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0.8.1 Aug 23, 2021
0.8.0 May 23, 2021
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0.7.1 Jan 16, 2020
0.5.1 Jul 16, 2019

#65 in Command-line interface

Download history 5882/week @ 2021-08-09 6824/week @ 2021-08-16 7234/week @ 2021-08-23 8346/week @ 2021-08-30 7860/week @ 2021-09-06 8158/week @ 2021-09-13 10184/week @ 2021-09-20 10869/week @ 2021-09-27 11361/week @ 2021-10-04 12678/week @ 2021-10-11 10392/week @ 2021-10-18 11046/week @ 2021-10-25 10204/week @ 2021-11-01 9678/week @ 2021-11-08 8478/week @ 2021-11-15 7326/week @ 2021-11-22

23,018 downloads per month
Used in 18 crates (6 directly)

MIT license

52KB
1K SLoC

The purpose of this crate is to make it a bit more ergonomic for portable applications that need to work with the platform level RawFd and RawHandle types.

Rather than conditionally using RawFd and RawHandle, the FileDescriptor type can be used to manage ownership, duplicate, read and write.

FileDescriptor

This is a bit of a contrived example, but demonstrates how to avoid the conditional code that would otherwise be required to deal with calling as_raw_fd and as_raw_handle:

use filedescriptor::{FileDescriptor, FromRawFileDescriptor, Result};
use std::io::Write;

fn get_stdout() -> Result<FileDescriptor> {
  let stdout = std::io::stdout();
  let handle = stdout.lock();
  FileDescriptor::dup(&handle)
}

fn print_something() -> Result<()> {
   get_stdout()?.write(b"hello")?;
   Ok(())
}

Pipe

The Pipe type makes it more convenient to create a pipe and manage the lifetime of both the read and write ends of that pipe.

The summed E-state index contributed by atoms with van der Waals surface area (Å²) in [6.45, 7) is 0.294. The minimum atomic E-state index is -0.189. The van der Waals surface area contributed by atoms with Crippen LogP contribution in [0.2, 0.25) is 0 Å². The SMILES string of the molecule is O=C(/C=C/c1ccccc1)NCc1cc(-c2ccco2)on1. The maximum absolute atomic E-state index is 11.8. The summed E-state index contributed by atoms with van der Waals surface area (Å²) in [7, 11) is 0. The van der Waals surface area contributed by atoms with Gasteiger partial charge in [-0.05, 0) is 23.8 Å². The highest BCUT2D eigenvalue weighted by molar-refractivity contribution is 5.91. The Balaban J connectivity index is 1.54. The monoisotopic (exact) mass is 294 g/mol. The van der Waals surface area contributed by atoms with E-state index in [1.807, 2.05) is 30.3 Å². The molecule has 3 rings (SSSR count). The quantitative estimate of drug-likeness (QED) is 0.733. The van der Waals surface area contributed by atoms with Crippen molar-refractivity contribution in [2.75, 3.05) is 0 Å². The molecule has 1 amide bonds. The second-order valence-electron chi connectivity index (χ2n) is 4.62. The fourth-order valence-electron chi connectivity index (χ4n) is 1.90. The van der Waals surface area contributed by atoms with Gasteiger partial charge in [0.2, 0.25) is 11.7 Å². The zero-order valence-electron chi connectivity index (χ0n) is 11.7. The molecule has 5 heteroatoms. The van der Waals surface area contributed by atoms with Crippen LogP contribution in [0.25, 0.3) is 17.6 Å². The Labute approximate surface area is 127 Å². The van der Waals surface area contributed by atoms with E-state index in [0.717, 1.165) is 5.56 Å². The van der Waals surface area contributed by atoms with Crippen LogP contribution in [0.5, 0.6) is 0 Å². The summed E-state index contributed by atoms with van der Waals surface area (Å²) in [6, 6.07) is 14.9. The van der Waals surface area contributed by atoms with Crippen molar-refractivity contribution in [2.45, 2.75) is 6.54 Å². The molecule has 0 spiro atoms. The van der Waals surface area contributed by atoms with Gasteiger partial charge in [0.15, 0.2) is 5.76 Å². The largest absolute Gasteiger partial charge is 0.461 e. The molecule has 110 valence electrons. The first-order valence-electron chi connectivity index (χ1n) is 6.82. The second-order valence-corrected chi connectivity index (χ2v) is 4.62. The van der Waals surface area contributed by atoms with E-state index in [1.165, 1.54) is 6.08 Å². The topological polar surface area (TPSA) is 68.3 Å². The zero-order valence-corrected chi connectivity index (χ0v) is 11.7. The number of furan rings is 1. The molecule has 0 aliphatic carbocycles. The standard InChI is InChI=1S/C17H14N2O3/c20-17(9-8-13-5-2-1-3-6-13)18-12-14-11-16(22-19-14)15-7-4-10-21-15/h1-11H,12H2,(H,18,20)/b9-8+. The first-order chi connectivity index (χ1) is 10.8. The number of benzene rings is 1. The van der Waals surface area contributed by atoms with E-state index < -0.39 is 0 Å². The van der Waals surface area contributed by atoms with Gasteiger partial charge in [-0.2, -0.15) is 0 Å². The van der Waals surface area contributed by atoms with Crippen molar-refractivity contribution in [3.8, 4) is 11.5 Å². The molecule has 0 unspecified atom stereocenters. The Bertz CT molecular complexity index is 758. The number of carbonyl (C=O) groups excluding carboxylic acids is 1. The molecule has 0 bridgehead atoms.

use filedescriptor::Pipe;
use std::io::{Read, Write};

let mut pipe = Pipe::new()?;
pipe.write.write(b"hello")?;
drop(pipe.write);

let mut s = String::new();
pipe.read.read_to_string(&mut s)?;
assert_eq!(s, "hello");

Socketpair

The socketpair function returns a pair of connected SOCK_STREAM sockets and functions both on posix and windows systems.

use std::io::{Read, Write};

let (mut a, mut b) = filedescriptor::socketpair()?;
a.write(b"hello")?;
drop(a);

let mut s = String::new();
b.read_to_string(&mut s)?;
assert_eq!(s, "hello");

Polling

The mio crate offers powerful and scalable IO multiplexing, but there are some situations where mio doesn't fit. The filedescriptor crate offers a poll(2) compatible interface suitable for testing the readiness of a set of file descriptors. On unix systems this is a very thin wrapper around poll(2), except on macOS where it is actually a wrapper around the select(2) interface. On Windows systems the winsock WSAPoll function is used instead.

use filedescriptor::*;
use std::time::Duration;
use std::io::{Read, Write};

let (mut a, mut b) = filedescriptor::socketpair()?;
let mut poll_array = [pollfd {
   fd: a.as_socket_descriptor(),
   events: POLLIN,
   revents: 0
}];
// sleeps for 20 milliseconds because `a` is not yet ready
assert_eq!(poll(&mut poll_array, Some(Duration::from_millis(20)))?, 0);

b.write(b"hello")?;

// Now a is ready for read
assert_eq!(poll(&mut poll_array, Some(Duration::from_millis(20)))?, 1);

Dependencies

~0.3–0.8MB
~20K SLoC

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